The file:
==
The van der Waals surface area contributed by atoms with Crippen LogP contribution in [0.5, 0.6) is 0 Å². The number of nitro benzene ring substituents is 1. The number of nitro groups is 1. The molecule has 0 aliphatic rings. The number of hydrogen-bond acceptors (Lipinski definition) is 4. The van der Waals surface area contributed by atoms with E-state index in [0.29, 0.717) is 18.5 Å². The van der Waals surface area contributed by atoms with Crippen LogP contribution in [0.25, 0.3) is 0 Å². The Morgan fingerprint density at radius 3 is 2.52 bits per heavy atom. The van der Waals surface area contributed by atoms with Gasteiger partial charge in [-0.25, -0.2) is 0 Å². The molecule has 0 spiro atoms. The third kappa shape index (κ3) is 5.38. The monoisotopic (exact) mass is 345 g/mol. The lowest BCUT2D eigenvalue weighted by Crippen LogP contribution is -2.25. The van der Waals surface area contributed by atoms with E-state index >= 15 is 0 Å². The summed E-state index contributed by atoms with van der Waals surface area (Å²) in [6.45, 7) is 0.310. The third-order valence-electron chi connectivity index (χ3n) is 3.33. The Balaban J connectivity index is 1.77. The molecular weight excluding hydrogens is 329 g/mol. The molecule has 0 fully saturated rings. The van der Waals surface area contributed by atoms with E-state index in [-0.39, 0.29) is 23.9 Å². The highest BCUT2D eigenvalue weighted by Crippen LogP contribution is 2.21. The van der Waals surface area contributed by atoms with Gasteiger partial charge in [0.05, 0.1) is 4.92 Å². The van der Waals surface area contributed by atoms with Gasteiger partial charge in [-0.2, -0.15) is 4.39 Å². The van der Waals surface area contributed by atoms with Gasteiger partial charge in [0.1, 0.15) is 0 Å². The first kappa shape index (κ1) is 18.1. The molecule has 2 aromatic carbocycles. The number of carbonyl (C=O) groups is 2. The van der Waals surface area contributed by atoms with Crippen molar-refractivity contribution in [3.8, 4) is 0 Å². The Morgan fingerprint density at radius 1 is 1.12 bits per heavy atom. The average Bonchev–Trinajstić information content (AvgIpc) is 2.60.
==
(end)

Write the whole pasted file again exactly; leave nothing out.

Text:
The van der Waals surface area contributed by atoms with Crippen LogP contribution in [0.5, 0.6) is 0 Å². The number of nitro benzene ring substituents is 1. The number of nitro groups is 1. The molecule has 0 aliphatic rings. The number of hydrogen-bond acceptors (Lipinski definition) is 4. The van der Waals surface area contributed by atoms with E-state index in [0.29, 0.717) is 18.5 Å². The van der Waals surface area contributed by atoms with Crippen LogP contribution in [0.25, 0.3) is 0 Å². The Morgan fingerprint density at radius 3 is 2.52 bits per heavy atom. The van der Waals surface area contributed by atoms with Gasteiger partial charge in [-0.25, -0.2) is 0 Å². The molecule has 0 spiro atoms. The third kappa shape index (κ3) is 5.38. The monoisotopic (exact) mass is 345 g/mol. The lowest BCUT2D eigenvalue weighted by Crippen LogP contribution is -2.25. The van der Waals surface area contributed by atoms with E-state index >= 15 is 0 Å². The summed E-state index contributed by atoms with van der Waals surface area (Å²) in [6.45, 7) is 0.310. The third-order valence-electron chi connectivity index (χ3n) is 3.33. The Balaban J connectivity index is 1.77. The molecular weight excluding hydrogens is 329 g/mol. The molecule has 0 fully saturated rings. The van der Waals surface area contributed by atoms with E-state index in [-0.39, 0.29) is 23.9 Å². The highest BCUT2D eigenvalue weighted by Crippen LogP contribution is 2.21. The van der Waals surface area contributed by atoms with Gasteiger partial charge in [0.05, 0.1) is 4.92 Å². The van der Waals surface area contributed by atoms with Gasteiger partial charge in [-0.2, -0.15) is 4.39 Å². The van der Waals surface area contributed by atoms with Gasteiger partial charge in [0.1, 0.15) is 0 Å². The first kappa shape index (κ1) is 18.1. The molecule has 2 aromatic carbocycles. The number of carbonyl (C=O) groups is 2. The van der Waals surface area contributed by atoms with Crippen molar-refractivity contribution in [3.8, 4) is 0 Å². The Morgan fingerprint density at radius 1 is 1.12 bits per heavy atom. The average Bonchev–Trinajstić information content (AvgIpc) is 2.60.